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Turner impressionist 45 years before 
Impressionism ! 


William Turner, The Harbour of Dieppe. 
1826, Oil on Canvas. 173,7cm x 225,4 cm. 
Romanticism.


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  Dieppe is a commercial and fishing harbour 
port of the North-West of France, 
in the department of the Seine-Maritime, 
at the edge of the English Channel, 
with the mouth of Arques. 

From 1819 Turner travels to Europe and 
discovers France, Switzerland, Holland, Italy 
and Germany. It makes sketches and will paint 
the paintings later. It is in love with the light 
of it’s diffusion, it’s reflections in water and the colours. 

It is difficult to classify works of Turner 
in a particular movement. The atmosphere 
is romantic here but the painter is also 
realistic by the precision of his key and 
does not hide any detail. Another painter 
would have made disappear the refuses 
which float in the port. (See Zoom). 

But especially Turner by its treatment 
of the light, the effects of fogs, its manner 
of outlining the characters and of diluting 
the forms is impressionist 45 years before 
impressionism really does not exist. 

Claude Monet will never hide the admiration 
which it carries in Turner as it will not hide 
either the fact that it is inspired some.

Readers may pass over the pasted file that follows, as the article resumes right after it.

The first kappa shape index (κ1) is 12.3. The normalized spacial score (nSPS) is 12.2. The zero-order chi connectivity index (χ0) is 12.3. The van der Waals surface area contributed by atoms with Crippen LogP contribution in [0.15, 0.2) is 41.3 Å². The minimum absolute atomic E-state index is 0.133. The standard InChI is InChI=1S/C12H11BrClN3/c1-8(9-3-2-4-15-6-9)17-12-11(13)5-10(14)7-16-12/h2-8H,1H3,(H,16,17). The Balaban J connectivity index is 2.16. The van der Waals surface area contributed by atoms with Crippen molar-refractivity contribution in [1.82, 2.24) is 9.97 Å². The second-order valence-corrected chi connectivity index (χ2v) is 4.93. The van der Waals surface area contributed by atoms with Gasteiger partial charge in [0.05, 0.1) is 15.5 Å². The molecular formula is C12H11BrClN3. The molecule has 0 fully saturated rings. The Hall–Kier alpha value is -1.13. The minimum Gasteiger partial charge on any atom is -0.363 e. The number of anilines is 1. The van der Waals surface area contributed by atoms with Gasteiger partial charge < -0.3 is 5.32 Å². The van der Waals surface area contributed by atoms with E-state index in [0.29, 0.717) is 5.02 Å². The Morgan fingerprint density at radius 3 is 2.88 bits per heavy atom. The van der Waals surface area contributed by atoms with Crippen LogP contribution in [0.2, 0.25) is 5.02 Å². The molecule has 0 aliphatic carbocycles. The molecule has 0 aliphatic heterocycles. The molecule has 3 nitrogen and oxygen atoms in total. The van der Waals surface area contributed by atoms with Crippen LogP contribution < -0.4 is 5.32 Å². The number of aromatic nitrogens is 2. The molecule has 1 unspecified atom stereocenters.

And especially, at the end of its life, 
late Turner for its dynamic treatment 
of the natural luminous effects, manages 
to be detached from its subject and delivers 
practically abstract and modern paintings 
that its contemporaries did not understand. 

But how can one understand a painter 
who has 70 years in advance ? 

Point of view : 





The point of view of the spectator is a 
little in lower part of
the horizon

The glance of the spectator is first of 
all attracted by
the sun and its reflection in water

Then it explores
the details on the side


Framing : 





The artist uses
3 naturals points of interest

On the left
the sun and its reflection are 
on
the tension field, near to the naturals 
points of interest
top and bottom. 

On the right
the natural point of interest 
lower frames a
vast harbour scene


Division :




The sky occupies about the high half of 
pictorial space.
Water
covers the majority 
of the bottom of pictorial space. 

Lines : 





When one traces
the principal guiding lines 
and the creep age distances it appears 
that
the sun and its reflection in water 

are the principal subject of the painting. 

The port is a secondary subject. 

Details : 








Aboard ship they are the girls of the port 
who interest above all the sailors. 

On the edges of the quay one notices a 
multitude of objects. The painter does not 
hide anything to ensure realism. 




These women filled of the baskets to 
sell fish at the market or at the edge of the quay.








The sun, in top and its reflection in water, bellow, 
are the true subject of the picture.

Light : 





The light comes the top. It is reflected in 
the water of the port in the center and 
lights the frontage of the palate on the right. 

It creates also a
zone of fog
to the 
background around the church. 


Colours : 




Contrast between complementary colors.






Zoom : 




Similar Paintings :




Claude Le Lorrain. 
Seaport to the setting Sun. 1639.




Richard Parkes Bonington. 
The Large Channel of Venice. (1826).




Frédéric Edwin Church. 
The River of Light. (1877).

 


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Video : William Turner. 
The Harbour of Dieppe.